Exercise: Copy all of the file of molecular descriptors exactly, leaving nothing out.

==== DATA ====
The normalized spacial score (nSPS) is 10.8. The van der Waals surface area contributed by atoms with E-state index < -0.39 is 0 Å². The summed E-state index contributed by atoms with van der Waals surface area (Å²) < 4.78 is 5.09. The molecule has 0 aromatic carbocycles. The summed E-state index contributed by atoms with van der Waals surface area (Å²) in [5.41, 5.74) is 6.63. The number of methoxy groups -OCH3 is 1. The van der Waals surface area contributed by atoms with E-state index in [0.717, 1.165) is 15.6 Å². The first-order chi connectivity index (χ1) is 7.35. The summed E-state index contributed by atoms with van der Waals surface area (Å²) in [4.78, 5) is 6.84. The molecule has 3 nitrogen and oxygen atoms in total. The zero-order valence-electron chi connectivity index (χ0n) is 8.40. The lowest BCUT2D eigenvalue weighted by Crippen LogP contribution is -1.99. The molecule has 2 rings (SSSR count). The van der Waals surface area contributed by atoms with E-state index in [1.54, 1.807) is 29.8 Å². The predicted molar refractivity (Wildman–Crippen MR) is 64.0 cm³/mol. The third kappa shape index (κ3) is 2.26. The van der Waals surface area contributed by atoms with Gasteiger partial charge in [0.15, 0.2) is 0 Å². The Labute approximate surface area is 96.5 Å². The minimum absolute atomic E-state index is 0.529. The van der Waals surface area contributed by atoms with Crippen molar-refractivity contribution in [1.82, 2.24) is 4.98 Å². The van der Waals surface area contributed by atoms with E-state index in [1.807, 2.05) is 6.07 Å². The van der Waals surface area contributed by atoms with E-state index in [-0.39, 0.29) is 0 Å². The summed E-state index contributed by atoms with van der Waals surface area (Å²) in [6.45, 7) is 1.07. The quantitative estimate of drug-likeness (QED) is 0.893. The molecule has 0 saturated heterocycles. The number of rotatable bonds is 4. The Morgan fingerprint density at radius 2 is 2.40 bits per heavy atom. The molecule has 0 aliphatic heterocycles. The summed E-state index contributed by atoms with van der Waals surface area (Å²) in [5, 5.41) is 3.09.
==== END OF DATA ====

The normalized spacial score (nSPS) is 10.8. The van der Waals surface area contributed by atoms with E-state index < -0.39 is 0 Å². The summed E-state index contributed by atoms with van der Waals surface area (Å²) < 4.78 is 5.09. The molecule has 0 aromatic carbocycles. The summed E-state index contributed by atoms with van der Waals surface area (Å²) in [5.41, 5.74) is 6.63. The number of methoxy groups -OCH3 is 1. The van der Waals surface area contributed by atoms with E-state index in [0.717, 1.165) is 15.6 Å². The first-order chi connectivity index (χ1) is 7.35. The summed E-state index contributed by atoms with van der Waals surface area (Å²) in [4.78, 5) is 6.84. The molecule has 3 nitrogen and oxygen atoms in total. The zero-order valence-electron chi connectivity index (χ0n) is 8.40. The lowest BCUT2D eigenvalue weighted by Crippen LogP contribution is -1.99. The molecule has 2 rings (SSSR count). The van der Waals surface area contributed by atoms with E-state index in [1.54, 1.807) is 29.8 Å². The predicted molar refractivity (Wildman–Crippen MR) is 64.0 cm³/mol. The third kappa shape index (κ3) is 2.26. The van der Waals surface area contributed by atoms with Gasteiger partial charge in [0.15, 0.2) is 0 Å². The Labute approximate surface area is 96.5 Å². The minimum absolute atomic E-state index is 0.529. The van der Waals surface area contributed by atoms with Crippen molar-refractivity contribution in [1.82, 2.24) is 4.98 Å². The van der Waals surface area contributed by atoms with E-state index in [1.807, 2.05) is 6.07 Å². The van der Waals surface area contributed by atoms with E-state index in [-0.39, 0.29) is 0 Å². The summed E-state index contributed by atoms with van der Waals surface area (Å²) in [6.45, 7) is 1.07. The quantitative estimate of drug-likeness (QED) is 0.893. The molecule has 0 saturated heterocycles. The number of rotatable bonds is 4. The Morgan fingerprint density at radius 2 is 2.40 bits per heavy atom. The molecule has 0 aliphatic heterocycles. The summed E-state index contributed by atoms with van der Waals surface area (Å²) in [5, 5.41) is 3.09.